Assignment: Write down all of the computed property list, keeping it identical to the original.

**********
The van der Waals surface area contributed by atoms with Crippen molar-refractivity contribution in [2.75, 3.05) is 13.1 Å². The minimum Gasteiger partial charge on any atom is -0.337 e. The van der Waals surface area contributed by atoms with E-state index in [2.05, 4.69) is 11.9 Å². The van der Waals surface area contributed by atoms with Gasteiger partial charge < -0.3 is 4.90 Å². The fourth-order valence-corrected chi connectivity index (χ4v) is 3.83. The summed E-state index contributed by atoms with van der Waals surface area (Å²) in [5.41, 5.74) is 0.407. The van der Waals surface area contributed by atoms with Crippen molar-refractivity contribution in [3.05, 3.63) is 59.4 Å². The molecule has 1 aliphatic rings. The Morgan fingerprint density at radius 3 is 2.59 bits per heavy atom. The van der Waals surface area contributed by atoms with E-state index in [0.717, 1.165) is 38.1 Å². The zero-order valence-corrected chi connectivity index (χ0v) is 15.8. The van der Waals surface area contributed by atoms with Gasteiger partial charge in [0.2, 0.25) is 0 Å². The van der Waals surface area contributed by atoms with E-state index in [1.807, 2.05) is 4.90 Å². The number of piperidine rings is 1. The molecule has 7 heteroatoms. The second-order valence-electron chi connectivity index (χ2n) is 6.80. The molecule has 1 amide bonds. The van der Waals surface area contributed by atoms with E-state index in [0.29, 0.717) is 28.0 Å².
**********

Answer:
The van der Waals surface area contributed by atoms with Crippen molar-refractivity contribution in [2.75, 3.05) is 13.1 Å². The minimum Gasteiger partial charge on any atom is -0.337 e. The van der Waals surface area contributed by atoms with E-state index in [2.05, 4.69) is 11.9 Å². The van der Waals surface area contributed by atoms with Gasteiger partial charge < -0.3 is 4.90 Å². The fourth-order valence-corrected chi connectivity index (χ4v) is 3.83. The summed E-state index contributed by atoms with van der Waals surface area (Å²) in [5.41, 5.74) is 0.407. The van der Waals surface area contributed by atoms with Crippen molar-refractivity contribution in [3.05, 3.63) is 59.4 Å². The molecule has 1 aliphatic rings. The Morgan fingerprint density at radius 3 is 2.59 bits per heavy atom. The van der Waals surface area contributed by atoms with E-state index in [0.717, 1.165) is 38.1 Å². The zero-order valence-corrected chi connectivity index (χ0v) is 15.8. The van der Waals surface area contributed by atoms with Gasteiger partial charge in [0.2, 0.25) is 0 Å². The van der Waals surface area contributed by atoms with E-state index in [1.807, 2.05) is 4.90 Å². The number of piperidine rings is 1. The molecule has 7 heteroatoms. The second-order valence-electron chi connectivity index (χ2n) is 6.80. The molecule has 1 amide bonds. The van der Waals surface area contributed by atoms with E-state index in [0.29, 0.717) is 28.0 Å².